The Chattanooga Public Library is a municipal entity subject to all laws and rules applicable to City government in general. In January 2012, the Library Board hired a new executive director to manage the operations of the Chattanooga Public Library. During the past two years, the Library has implemented some new policies, including Library Card Policies, Patron Ban Procedures, Circulation Policy, Communication Policy, and Workplace Sleeping / Failing to Remain Alert Policy. The Library lacks documented policies and procedures for many key areas and the majority of operating policies in place remain antiquated, having been established in past decades. Further, these policies do not appear to have been formally implemented by the new organization created in 2011. Although many staff appear to be aware of, and to some extent, complying with procedures of the predecessor organization, the Library lacks official policies and procedures for many fundamental areas.
Vacation, Sick and Personal Leave Policies and Procedures
Per the legacy policy, the Library grants vacation leave to all salaried staff. Hourly employees do not accrue vacation leave. Vacation leave is earned each month that is worked and accrued on the 1st of the following month. The Personnel Officer pro-rates leave earned during an employee’s first month on the job based on the number of days worked during the month. Employees are required to obtain supervisory approval and record the vacation leave in advance in the vacation book located in the Personnel Office. Vacation leave may not be taken during the first six months of employment and may not be taken in increments less than one hour. Per the policy, no more than five (5) vacation days may be used during the month of December.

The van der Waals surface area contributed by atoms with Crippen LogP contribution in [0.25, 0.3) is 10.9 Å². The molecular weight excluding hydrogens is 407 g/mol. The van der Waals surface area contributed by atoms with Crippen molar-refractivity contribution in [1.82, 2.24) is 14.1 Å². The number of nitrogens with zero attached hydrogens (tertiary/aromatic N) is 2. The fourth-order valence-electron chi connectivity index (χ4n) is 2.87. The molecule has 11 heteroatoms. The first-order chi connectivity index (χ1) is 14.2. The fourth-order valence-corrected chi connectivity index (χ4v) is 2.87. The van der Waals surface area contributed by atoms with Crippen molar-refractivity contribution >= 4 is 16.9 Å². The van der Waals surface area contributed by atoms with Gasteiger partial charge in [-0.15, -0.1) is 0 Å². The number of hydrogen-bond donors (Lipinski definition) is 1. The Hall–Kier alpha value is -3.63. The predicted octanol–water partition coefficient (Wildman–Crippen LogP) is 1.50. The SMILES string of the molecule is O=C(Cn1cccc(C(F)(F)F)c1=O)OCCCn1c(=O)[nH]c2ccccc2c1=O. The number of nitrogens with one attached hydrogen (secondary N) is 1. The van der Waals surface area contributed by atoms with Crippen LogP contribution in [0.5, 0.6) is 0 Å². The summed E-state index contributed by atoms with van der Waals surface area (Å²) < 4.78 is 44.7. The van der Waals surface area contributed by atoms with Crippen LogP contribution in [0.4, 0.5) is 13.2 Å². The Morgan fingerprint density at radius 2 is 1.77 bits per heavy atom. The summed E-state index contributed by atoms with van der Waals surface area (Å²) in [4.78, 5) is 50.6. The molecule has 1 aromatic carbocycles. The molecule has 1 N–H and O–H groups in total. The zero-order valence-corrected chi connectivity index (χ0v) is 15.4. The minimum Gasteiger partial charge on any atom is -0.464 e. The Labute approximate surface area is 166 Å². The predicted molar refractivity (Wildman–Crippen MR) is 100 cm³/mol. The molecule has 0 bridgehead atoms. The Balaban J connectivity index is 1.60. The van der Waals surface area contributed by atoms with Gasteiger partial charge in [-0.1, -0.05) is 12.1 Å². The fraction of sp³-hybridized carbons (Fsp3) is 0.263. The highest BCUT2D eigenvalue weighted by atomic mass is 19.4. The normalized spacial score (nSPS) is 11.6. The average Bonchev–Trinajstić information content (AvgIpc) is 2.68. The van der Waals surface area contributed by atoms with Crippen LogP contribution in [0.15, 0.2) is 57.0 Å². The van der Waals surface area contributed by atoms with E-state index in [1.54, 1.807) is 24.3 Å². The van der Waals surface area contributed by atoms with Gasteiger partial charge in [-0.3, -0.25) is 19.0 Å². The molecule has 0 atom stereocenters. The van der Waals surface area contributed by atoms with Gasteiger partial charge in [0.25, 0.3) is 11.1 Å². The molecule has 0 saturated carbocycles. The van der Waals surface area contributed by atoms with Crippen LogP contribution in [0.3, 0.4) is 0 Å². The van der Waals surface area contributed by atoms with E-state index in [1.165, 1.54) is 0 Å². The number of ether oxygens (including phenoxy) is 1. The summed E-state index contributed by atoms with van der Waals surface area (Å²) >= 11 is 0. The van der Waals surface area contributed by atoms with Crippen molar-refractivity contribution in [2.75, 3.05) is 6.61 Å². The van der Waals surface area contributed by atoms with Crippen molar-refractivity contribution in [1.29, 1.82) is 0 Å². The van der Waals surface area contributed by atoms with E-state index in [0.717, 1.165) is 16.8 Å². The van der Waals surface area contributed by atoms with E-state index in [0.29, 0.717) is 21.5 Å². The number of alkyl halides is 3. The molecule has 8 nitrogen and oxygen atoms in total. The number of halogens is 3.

In addition to vacation leave, full-time salaried employees earn one (1) day of sick leave (policy dated May 2000) for each calendar month worked. As stated previously, the initial month of employment is pro-rated based on number of days worked. Employees must notify their supervisor or person in charge when they need to use sick leave. The supervisor or person in charge is required to notify the Personnel Officer. Employees are required to indicate the sick leave time on their time sheets.